How do I erode my planet properly on FTPro/Wilbur?
I have largely been using a2area's Israh tutorial to do all my erosion up until now and I was happy with it. But now I've loaded the real world data into FTPro, I've realised my map's inadequacies.
These two images are at the same scale, projection and latitude.
They look like completely different scales to me. Evidently my map still has a long way to go before it's as natural-looking as the real world. But that is my aim.
So how do I go about eroding my planet to this level using Fractal Terrains 3 and Wilbur? I really want to do this. I am fully determined to make my erosion look that good.
The erosion model in Wilbur and FT looks most reasonable when an editing sample's resolution is on the order of a few tens of meters or smaller. It's plausible up to around a kilometer or so if you're careful. Much above that, though, and the results are unlikely to look particularly plausible. Getting that resolution on an FT map would require a minimum editing resolution of 40000 to get anything even close to reasonable. The 32-bit version of FT has a hard cap of 8190 samples, meaning that you're not going to get anything plausible-looking.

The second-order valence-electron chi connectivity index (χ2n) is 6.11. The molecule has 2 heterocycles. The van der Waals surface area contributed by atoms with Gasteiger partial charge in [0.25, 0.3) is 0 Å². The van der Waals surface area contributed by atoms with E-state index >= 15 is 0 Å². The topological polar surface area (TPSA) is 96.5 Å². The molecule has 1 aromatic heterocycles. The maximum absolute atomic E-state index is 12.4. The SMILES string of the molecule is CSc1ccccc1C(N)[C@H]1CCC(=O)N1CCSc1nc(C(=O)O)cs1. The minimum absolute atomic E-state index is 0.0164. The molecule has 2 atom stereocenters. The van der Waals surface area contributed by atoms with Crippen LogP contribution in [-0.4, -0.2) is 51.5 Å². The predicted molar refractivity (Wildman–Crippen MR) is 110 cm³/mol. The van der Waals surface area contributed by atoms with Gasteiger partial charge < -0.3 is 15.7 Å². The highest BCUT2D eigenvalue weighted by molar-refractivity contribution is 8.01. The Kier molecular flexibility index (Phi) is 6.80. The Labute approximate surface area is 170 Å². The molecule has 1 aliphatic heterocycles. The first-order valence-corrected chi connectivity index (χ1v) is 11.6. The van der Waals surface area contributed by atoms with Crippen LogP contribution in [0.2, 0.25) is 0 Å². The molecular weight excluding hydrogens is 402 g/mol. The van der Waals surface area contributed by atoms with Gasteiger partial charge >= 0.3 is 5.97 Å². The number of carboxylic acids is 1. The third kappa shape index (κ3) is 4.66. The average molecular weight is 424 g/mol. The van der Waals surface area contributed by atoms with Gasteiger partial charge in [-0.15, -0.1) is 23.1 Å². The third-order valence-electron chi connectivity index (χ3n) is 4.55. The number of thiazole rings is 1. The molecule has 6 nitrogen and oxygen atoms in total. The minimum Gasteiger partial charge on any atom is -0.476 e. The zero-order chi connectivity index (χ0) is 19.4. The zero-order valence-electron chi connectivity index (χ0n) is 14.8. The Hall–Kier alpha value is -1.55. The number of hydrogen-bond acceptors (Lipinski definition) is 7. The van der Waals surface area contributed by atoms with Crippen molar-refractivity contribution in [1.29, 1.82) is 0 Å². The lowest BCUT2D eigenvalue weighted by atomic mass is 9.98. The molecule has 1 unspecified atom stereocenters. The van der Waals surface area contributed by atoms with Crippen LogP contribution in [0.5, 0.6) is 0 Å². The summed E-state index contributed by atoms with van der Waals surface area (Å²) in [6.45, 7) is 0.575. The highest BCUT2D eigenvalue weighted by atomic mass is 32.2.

Note that an editing resolution of 40000 samples in FT would take on the order of 21GB of memory for working space, meaning that you're going to be swapping to disk continuously if you don't run out of swap file space first. With the swapping, I would expect to see days to weeks of 100% CPU runtime to run an incise flow operation on a surface of this size. That presumes that you could find a 64-bit version of FT to work with (at last check there isn't one publically available).
The same resolution arguments apply to Wilbur as well, with the exception that Wilbur does have a 64-bit version.
That makes me a feel a bit better because now I know it's pretty near impossible I don't feel like it's my fault.
Would you say the best way to get realistic erosion is to focus on smaller, regional maps then?
What sort of resolution/scale ratio is best? Something like a pixel per km?
1km / pixel is about the minimum that you'll need to get plausible results. You will probably want to overlap adjacent maps by at least 10% to get plausible erosion joins.
Erosion is a global problem and not particularly amenable to breaking into tiles because the edge conditions really matter, esepecially incoming flows from other areas. For the programmer pedants out there, yes, the system could break the large surface down into arbotrarily many smaller tiles, but it would still be treating the tiles as a single surface for the purposes of the operation.
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